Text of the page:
not sure about including debt. Most studies exclude debt. I think it's better to exclude personally.



    (Original post by sevva888)
    I am poor as hell because I have spent all of my money in the past from my previous career roles. But I don't want to rely on inheritances to hit the top 10%.

    Guess I realised recently I have to really grow up and earn as much as I can. I am probably going to be alone because I am paranoid about being used as a meal ticket, so I might as well acquire as much wealth as I can.
    Fair enough, that's what i say. You need to make enough so you're happy with at least half of what you have lol.
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    (Original post by sevva888)
    I am 25 in 2 months, just wondering what the average in savings and assets are for the average 30 year old?

    By 30 I want to be very financially comfortable. With £100,000 more in the bank than I do now and multiple income streams. I will have to be very disciplined and live at home with my parents, but I think it will be worth it. I just want to have the power of being financially comfortable in my life.

    I am set to inherit properties so when the day comes, I want to be able to acquire even more properties/assets. So there is that motivation.
    What is an average 30 year old? There's probably 30 year olds out there on the breadline sowing footballs.
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    (Original post by Death Grips)
    http://www.moneysavingexpert.com/pol...-or-do-you-owe

    Based on data at link above, for non-homeowners average net worth is £45k, and its £331k for homeowners. Average age in the UK is 40.
    People tend to over estimate in those surveys. You're better off looking at real statistics from the ONS for example.
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    (Original post by Bill_Gates)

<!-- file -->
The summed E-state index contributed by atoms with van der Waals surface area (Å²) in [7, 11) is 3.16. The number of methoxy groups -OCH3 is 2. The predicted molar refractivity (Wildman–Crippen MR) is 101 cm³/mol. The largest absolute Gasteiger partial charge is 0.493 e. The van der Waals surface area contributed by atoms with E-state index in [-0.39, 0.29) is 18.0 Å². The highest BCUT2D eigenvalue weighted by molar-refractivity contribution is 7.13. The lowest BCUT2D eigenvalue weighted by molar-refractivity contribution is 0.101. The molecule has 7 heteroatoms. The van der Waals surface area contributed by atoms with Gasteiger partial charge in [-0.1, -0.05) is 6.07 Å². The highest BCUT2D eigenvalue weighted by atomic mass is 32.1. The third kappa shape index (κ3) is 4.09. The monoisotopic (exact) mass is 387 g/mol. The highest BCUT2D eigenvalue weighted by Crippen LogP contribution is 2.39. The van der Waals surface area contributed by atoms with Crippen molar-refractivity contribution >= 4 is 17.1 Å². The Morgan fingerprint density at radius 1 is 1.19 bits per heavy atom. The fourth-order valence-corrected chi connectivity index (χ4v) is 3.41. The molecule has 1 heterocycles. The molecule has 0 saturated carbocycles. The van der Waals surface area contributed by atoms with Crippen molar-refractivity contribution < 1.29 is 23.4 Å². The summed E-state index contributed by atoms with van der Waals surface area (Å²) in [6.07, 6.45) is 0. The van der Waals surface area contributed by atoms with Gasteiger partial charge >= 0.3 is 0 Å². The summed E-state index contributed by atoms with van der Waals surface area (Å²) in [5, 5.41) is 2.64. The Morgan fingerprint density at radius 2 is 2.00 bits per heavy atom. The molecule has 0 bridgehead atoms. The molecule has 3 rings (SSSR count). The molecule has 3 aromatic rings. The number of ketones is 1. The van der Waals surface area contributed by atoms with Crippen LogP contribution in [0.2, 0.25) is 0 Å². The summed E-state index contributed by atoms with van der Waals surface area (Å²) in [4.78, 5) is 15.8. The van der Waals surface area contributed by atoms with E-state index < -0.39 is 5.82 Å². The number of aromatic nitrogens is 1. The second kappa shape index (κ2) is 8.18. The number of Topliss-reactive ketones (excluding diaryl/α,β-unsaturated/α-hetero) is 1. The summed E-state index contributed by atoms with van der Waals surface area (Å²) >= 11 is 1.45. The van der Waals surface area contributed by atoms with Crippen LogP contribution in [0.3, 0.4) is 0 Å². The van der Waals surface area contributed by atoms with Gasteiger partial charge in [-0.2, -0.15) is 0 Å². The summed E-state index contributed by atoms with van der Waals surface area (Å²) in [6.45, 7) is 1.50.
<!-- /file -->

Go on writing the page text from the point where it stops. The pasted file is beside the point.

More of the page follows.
People tend to over estimate in those surveys. You're better off looking at real statistics from the ONS for example.
    yet you say you think the average 30 year old has 70k in assets :facepalm2:
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    (Original post by Bill_Gates)
    not sure about including debt. Most studies exclude debt. I think it's better to exclude personally.





    Fair enough, that's what i say. You need to make enough so you're happy with at least half of what you have lol.

    Thing is, I see the debt culture as poisonous. I have never ever spent above my means and I see that as essential as a life lesson, it should really be taught more in schools. If debt is continued to be seen as acceptable then we get into a lifestyle where we are existing to service our debts.
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    (Original post by Death Grips)
    yet you say you think the average 30 year old has 70k in assets :facepalm2:
    Well yeah. Could be inheritance, car, deposit for a house + appreciation. Pretty normal. But i never stated for a graduate, i'm speaking about graduates heres.



    (Original post by sevva888)
    Thing is, I see the debt culture as poisonous. I have never ever spent above my means and I see that as essential as a life lesson, it should really be taught more in schools. If debt is continued to be seen as acceptable then we get into a lifestyle where we are existing to service our debts.
    debt a necessity in western world.
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    (Original post by Bill_Gates)
    Well yeah. Could be inheritance, car, deposit for a house + appreciation. Pretty normal. But i never stated for a graduate, i'm speaking about graduates heres.





    debt a necessity in western world.
    For most people, yes.
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    Don't count on inheritance.

    It could get eaten up in care home costs before whoever gives it to you passes away.

    And there is tax to be deducted from the inheritance.

    An example is my cousin.

    He thought he was going to inherit 250k house.

    But 150k of that went on keeping his mum in a care home for 8 years.

    He was left with about 55k after fees and taxes.
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    (Original post by CreamyChocolate)
    Don't count on inheritance.

    It could get eaten up in care home costs before whoever gives it to you passes away.